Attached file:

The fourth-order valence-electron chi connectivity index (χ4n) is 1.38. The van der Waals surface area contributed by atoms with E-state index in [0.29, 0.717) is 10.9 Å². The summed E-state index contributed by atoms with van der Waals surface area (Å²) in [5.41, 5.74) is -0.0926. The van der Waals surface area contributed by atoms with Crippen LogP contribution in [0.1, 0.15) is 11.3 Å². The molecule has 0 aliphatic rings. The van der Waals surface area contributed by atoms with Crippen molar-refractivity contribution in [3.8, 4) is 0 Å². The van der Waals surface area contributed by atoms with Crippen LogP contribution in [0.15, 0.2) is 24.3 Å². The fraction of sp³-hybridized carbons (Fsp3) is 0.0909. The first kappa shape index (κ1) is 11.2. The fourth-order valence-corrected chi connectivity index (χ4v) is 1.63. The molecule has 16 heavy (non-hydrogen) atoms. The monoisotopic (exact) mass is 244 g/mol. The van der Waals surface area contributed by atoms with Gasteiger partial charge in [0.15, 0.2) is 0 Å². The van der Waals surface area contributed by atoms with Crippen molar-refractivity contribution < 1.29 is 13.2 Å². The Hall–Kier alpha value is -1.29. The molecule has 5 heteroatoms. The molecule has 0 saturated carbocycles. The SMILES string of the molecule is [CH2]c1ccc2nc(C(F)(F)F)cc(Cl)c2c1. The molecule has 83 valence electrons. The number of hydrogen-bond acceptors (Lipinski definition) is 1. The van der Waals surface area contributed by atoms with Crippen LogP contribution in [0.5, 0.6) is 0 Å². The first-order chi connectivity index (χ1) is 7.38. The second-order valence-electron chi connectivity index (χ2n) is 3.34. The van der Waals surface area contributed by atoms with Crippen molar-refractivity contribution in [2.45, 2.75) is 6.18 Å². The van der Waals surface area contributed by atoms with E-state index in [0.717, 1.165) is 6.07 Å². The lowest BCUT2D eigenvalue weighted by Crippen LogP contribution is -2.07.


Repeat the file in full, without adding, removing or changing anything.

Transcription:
The fourth-order valence-electron chi connectivity index (χ4n) is 1.38. The van der Waals surface area contributed by atoms with E-state index in [0.29, 0.717) is 10.9 Å². The summed E-state index contributed by atoms with van der Waals surface area (Å²) in [5.41, 5.74) is -0.0926. The van der Waals surface area contributed by atoms with Crippen LogP contribution in [0.1, 0.15) is 11.3 Å². The molecule has 0 aliphatic rings. The van der Waals surface area contributed by atoms with Crippen molar-refractivity contribution in [3.8, 4) is 0 Å². The van der Waals surface area contributed by atoms with Crippen LogP contribution in [0.15, 0.2) is 24.3 Å². The fraction of sp³-hybridized carbons (Fsp3) is 0.0909. The first kappa shape index (κ1) is 11.2. The fourth-order valence-corrected chi connectivity index (χ4v) is 1.63. The molecule has 16 heavy (non-hydrogen) atoms. The monoisotopic (exact) mass is 244 g/mol. The van der Waals surface area contributed by atoms with Gasteiger partial charge in [0.15, 0.2) is 0 Å². The van der Waals surface area contributed by atoms with Crippen molar-refractivity contribution < 1.29 is 13.2 Å². The Hall–Kier alpha value is -1.29. The molecule has 5 heteroatoms. The molecule has 0 saturated carbocycles. The SMILES string of the molecule is [CH2]c1ccc2nc(C(F)(F)F)cc(Cl)c2c1. The molecule has 83 valence electrons. The number of hydrogen-bond acceptors (Lipinski definition) is 1. The van der Waals surface area contributed by atoms with Crippen LogP contribution in [0.5, 0.6) is 0 Å². The first-order chi connectivity index (χ1) is 7.38. The second-order valence-electron chi connectivity index (χ2n) is 3.34. The van der Waals surface area contributed by atoms with Crippen molar-refractivity contribution in [2.45, 2.75) is 6.18 Å². The van der Waals surface area contributed by atoms with E-state index in [0.717, 1.165) is 6.07 Å². The lowest BCUT2D eigenvalue weighted by Crippen LogP contribution is -2.07.